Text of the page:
sound + vision: THE SEVENTH VICTIM (RKO 1943)


Producer Val Lewton revitalized the horror film during his tenure at RKO Studios in the 1940s. Working with a miniscule budget, Lewton used the power of suggestion rather than monsters to create a body of work that’s still influential on filmmakers today. Studio execs came up with the sensationalistic titles (CAT PEOPLE, I WALKED WITH A ZOMBIE) and gave the producer free rein to tell the stories. Using shadows, light, and sound, Lewton’s quiet, intelligent approach to terror was miles ahead of the juvenile (but fun) stuff cranked out at Universal and Monogram.

THE SEVENTH VICTIM could be considered lesser Lewton. It’s  not seen as often some of his other classics, and that’s a pity, because it’s superior to many of the better known horror movies of the era. This quiet psychological thriller with its civilized satanic cult was a rarity for its time. Only Edgar G Ulmer’s 1934 THE BLACK CAT dared to tackle this kind of material before. In fact, I’m surprised the Production Code didn’t cut this one to shreds, with its devil worshippers and barely concealed lesbian subplot.

The story finds Mary Gibson going to New York City to search for her missing sister, Jacqueline. She finds out Jacqueline has sold her cosmetics business to Mrs. Redi. Frances, an employee, misses Jacqueline, stating she “was always good to me”. Frances steers Mary to The Dante, a restaurant in Greenwich Village, where Jacqueline was renting a room. Mary shrinks in horror when she finds the room empty save for a chair sitting under a hangman’s noose.



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Mary files a missing person’s report. She meets private eye Irving August, a seedy little man who’s interested in taking the case. When she leaves, August is warned off by a mysterious man. Mary then goes to see family lawyer Gregory Ward, and discovers he’s in love with Jacqueline. Meanwhile, August has dug up some dirt on Mrs. Redi, and takes Mary to the cosmetics building where Jacqueline is supposedly holing up. August goes in the room, but comes out and drops dead. He’s been stabbed. Mary grabs a subway ride, when two drunken looking men get in her car dragging their intoxicated buddy along. The buddy’s hat falls off….it’s August! Mary runs to the next car and gets the conductor, but when they return, all three men have somehow vanished. She tells Ward, who finds it all hard to believe.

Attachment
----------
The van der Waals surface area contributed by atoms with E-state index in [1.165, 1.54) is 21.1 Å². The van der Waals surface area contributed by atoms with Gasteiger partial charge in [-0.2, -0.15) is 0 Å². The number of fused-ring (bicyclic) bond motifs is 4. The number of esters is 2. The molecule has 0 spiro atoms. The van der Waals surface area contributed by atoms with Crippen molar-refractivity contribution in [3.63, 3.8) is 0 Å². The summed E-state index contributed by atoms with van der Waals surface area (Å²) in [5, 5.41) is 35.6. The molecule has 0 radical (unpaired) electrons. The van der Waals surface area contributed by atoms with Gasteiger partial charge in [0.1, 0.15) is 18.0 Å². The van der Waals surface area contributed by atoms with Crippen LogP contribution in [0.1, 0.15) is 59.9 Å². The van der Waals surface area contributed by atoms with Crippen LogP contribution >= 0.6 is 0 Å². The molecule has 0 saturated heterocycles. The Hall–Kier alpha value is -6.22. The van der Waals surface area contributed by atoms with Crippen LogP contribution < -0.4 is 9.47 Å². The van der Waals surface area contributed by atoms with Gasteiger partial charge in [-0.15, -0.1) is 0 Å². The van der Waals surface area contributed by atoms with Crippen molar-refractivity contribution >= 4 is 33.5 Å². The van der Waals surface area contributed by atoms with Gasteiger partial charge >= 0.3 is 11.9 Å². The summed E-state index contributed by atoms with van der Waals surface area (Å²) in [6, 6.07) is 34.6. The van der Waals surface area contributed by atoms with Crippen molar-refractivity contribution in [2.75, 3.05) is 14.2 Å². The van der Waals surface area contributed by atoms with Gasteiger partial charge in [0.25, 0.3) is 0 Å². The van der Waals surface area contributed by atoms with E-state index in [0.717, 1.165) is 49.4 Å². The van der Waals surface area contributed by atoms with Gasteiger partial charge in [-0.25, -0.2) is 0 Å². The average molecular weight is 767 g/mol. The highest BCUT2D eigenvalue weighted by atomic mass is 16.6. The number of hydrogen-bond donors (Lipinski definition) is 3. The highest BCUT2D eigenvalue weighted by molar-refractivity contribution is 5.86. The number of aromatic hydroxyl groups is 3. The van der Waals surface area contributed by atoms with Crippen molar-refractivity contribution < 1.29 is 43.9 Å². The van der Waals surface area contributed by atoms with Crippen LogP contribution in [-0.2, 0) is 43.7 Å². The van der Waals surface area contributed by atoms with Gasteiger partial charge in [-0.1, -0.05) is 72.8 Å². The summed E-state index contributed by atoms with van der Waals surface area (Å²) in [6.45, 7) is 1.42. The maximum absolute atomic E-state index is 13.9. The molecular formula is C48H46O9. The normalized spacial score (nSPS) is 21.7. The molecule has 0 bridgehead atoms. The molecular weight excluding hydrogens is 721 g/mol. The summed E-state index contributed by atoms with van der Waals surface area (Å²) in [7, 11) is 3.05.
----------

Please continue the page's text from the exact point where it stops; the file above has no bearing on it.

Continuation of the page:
Psychologist Dr. Lewis Judd comes to Ward’s office the next day. It seems Jacqueline is in his care, and he demands money from Ward. When Ward tells him Jacqueline’s sister is in town, Judd visits Mary and offers to take her to her sister. Jacqueline is not in her room, and Judd leaves Mary there alone. Suddenly, Jacqueline appears, silent as night, putting a finger to her lips. Mary leaves the room to find Judd, and when she goes back there are two men in it (one of them the man who warned August off the case). They’re actually also private detectives hired by Jacqueline’s husband….Ward.


Mary confronts Ward, who tells her he didn’t want to complicate matters anymore than they already were. They’re joined by failed poet Jason Hoag, who offers to help them find Jacqueline. Jason takes the duo to a swanky loft in the Village, where Judd and Mrs. Redi are among the guests. It’s there the truth comes out…Judd is Jacqueline’s lover. Next day, Jason charms a local librarian into letting him see what kind of books Redi and Judd have been reading lately. He discovers Redi has copied a page featuring a parallelogram with a split triangle in the center. It is a symbol of the Palladists, a cult of devil worshippers. Mary sees the symbol on a bottle of Redi’s new fragrance, and Frances tells her it’s their new trademark. Redi confronts Frances, telling her now Mary will know who they really are.